NEW YORK, NY / ACCESSWIRE / April 26, 2022 / Since February 24th, at least seven journalists have been killed while covering the war in Ukraine. According to the Committee to Protect Journalists (CPJ), this brings the total of journalists killed up to 1,440 since 1992. Reporting from war zones is an incredibly dangerous undertaking. The protections and restrictions in place are never a guarantee of safety, and journalists enter hotspots fully aware of this reality.
Every time a journalist steps outside the safety of the newsroom to cover a story live, they potentially place themselves in the middle of great anger, resentment, and turmoil. The subjects they're covering often don't discriminate their tactics based on who is carrying a press pass and who is not. These tragic deaths are a reminder of the dangers journalists face while doing their jobs.
However, these hazards are not limited to foreign wars. David Friend, a news executive with over 40 years of experience in TV news and almost three decades in local TV news, shares his thoughts on the mounting risks journalists face even here in the U.S., and offers important learnings for news producers to consider when sending their teams to the scene to cover unfolding events.
David Friend spent 14 years in charge of one of the largest local TV news operations in New York City. In this role, he also advised news departments in a dozen other cities, such as Los Angeles, San Francisco, Philadelphia, and Minneapolis.
"News reporters are courageous, and they understand the need to cover conflict, but their news managers have to have their backs. The safety of their team should be their most important concern," says David Friend.
During his career, David Friend dealt with a litany of precarious situations: from reporters and photographers being held up at gunpoint to crews having their equipment stolen.
In an all too familiar vein, 2020 saw streets within American cities turn into battlegrounds in the wake of George Floyd's murder in Minneapolis, and in the aftermath of several other high profile killings of unarmed black men and women. Protests across several major cities constantly threatened to become riots, and police forces responded in kind, creating a cycle of escalation that resulted in the needless destruction of property and reckless injury to those involved and bystanders alike. Reporters were right in the middle of it all, keeping cameras rolling even as tear gas flooded the screen to make sure those at home understood the gravity of the situation.
The chaos resulting from this escalation worried Mr. Friend. "Newsrooms must create coverage plans that serve their viewers but also keep their people safe," he says.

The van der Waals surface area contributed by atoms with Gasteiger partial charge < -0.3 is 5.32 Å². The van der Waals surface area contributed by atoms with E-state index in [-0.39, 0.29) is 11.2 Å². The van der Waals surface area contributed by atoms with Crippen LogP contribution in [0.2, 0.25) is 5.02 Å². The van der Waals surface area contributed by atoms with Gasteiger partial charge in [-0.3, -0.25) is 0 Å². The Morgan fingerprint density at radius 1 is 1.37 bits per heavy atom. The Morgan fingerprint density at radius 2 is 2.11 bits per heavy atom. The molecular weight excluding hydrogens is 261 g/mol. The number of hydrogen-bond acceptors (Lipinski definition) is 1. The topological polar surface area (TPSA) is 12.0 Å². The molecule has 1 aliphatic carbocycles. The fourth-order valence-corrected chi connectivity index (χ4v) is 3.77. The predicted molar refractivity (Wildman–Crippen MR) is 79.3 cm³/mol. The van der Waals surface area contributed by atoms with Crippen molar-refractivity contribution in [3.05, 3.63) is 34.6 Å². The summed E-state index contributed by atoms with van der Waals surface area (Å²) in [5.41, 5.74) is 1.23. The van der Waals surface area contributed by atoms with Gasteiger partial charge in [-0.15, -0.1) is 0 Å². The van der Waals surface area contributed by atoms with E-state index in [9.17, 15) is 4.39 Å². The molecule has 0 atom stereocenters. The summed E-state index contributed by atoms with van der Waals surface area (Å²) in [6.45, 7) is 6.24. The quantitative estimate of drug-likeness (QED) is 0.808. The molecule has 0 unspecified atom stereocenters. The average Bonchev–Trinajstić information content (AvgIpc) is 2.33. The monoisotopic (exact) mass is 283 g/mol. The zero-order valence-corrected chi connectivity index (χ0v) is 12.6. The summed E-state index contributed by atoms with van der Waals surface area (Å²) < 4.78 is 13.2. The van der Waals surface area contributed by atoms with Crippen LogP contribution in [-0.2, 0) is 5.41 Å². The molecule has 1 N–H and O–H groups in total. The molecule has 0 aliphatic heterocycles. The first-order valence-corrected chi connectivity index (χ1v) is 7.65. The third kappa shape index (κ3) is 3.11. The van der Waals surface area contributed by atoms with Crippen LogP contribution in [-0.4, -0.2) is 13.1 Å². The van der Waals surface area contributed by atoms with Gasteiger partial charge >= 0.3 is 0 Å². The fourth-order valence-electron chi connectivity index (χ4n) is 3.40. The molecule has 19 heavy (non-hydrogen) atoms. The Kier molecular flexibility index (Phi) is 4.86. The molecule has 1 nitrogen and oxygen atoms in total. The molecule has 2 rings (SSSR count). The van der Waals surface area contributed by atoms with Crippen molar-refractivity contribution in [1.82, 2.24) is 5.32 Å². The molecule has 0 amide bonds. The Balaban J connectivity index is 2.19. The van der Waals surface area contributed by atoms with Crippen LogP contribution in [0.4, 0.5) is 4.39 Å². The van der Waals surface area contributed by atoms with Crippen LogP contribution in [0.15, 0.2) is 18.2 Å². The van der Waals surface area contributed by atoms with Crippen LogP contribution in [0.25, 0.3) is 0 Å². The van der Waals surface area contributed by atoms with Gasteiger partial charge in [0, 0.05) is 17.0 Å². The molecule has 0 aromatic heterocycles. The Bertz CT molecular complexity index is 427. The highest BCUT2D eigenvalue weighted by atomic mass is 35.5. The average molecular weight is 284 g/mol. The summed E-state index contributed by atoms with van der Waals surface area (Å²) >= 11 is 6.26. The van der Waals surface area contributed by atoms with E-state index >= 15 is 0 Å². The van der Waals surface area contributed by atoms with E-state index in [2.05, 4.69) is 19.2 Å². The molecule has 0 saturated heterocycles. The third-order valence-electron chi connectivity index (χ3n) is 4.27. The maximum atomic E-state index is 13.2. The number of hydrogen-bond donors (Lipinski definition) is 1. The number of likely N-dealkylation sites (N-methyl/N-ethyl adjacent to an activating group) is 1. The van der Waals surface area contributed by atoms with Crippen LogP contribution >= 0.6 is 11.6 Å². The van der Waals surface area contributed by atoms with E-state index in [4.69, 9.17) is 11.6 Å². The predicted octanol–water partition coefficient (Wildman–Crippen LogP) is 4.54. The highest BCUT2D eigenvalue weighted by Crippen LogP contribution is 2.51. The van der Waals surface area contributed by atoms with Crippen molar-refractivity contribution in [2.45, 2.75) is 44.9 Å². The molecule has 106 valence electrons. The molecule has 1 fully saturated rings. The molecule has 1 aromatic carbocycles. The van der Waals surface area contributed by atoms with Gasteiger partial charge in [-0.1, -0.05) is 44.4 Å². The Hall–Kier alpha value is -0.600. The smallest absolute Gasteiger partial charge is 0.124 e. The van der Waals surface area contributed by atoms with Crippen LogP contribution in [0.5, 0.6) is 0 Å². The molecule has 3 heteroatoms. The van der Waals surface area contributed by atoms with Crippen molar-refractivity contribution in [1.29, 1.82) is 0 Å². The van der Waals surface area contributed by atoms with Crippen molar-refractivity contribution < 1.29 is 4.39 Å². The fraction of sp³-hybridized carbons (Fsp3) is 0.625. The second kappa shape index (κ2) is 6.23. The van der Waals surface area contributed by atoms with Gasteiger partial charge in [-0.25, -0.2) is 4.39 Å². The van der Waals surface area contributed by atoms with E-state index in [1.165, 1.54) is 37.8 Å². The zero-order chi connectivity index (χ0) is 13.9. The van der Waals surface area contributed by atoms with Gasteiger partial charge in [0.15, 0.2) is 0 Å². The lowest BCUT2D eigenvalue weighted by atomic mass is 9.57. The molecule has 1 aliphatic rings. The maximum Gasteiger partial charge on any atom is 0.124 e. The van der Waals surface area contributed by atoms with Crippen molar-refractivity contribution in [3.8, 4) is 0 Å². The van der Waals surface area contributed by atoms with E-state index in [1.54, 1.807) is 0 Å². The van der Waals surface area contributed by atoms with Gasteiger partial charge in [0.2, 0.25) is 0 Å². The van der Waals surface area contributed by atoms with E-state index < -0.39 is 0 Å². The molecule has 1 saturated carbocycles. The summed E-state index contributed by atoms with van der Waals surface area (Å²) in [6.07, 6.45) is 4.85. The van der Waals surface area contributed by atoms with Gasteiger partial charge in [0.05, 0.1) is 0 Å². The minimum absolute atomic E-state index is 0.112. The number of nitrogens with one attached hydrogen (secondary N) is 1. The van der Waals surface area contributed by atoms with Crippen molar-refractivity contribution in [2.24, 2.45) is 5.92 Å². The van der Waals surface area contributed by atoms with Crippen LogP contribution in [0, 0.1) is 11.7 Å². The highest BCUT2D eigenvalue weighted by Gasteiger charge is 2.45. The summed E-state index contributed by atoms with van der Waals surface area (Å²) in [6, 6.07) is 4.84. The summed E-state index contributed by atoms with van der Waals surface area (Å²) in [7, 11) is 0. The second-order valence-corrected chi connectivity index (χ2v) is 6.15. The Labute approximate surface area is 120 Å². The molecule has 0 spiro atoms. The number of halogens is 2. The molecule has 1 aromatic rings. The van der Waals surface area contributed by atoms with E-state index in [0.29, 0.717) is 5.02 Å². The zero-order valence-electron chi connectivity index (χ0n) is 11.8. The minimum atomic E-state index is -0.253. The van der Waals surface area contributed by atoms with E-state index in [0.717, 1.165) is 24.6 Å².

The memory of a young reporter and her photojournalist, who were shot and killed in Roanoke, Virginia while conducting a live interview in 2015, was etched on David Friend's mind as the situation on the streets reached a critical level. The rate of physical attacks on reporters spiked in 2020. Some members of the press were targeted, threatened, and harassed by protestors. Others were victims of "non-lethal options" employed by law enforcement. One photojournalist went blind in one eye after being shot in the face with a foam bullet. Many others were roughly, and sometimes violently, arrested despite holding clear press credentials.
"Experts will tell you that danger can come from anywhere," David Friend says. "It can come from a stray bullet fired from an illegal gun. It can come from a freed felon looking for his next victim or 15 minutes of infamy."
During his long TV news career, David Friend was often asked what kept him up at night. "What preyed on my mind the most," Mr. Friend says, "was that something would happen to one of our journalists. What kept me up at night was the fear that something would happen to one of my people that I could have prevented."
He had a hard and fast rule, articulated many times over. "No story is worth it. No story is worth a journalist getting hurt or worse. And no journalist should be criticized if they pull up stakes, and get the hell out of a dangerous location. They shouldn't have to ask permission."
"What worries me now is the increasingly antagonistic view the public has toward journalists." remarks David Friend. "I'm watching the events unfolding in Ukraine and thinking about danger again. Danger doesn't have to come from the threat of Russian bombs. Danger can come from seemingly "normal" people who have been stirred up by reckless politicians demonizing journalists and their work."
David Friend emphasizes the need for local TV news managers to be laser focused on the safety of their people. He worries that press credentials, a microphone and a large, easily identifiable, camera aren't protection enough anymore. "Job one for news managers is to keep their people safe and secure," Mr. Friend says.
Reiterating the importance of focus and diligence for managers with reporters in the field both domestically and abroad, David Friend expressed his mourning of the deaths of those courageous journalists in Ukraine, and his prayers for the safe return of the countless others who continue to do important and amazing work while under fire.
SOURCE: Cambridge Global
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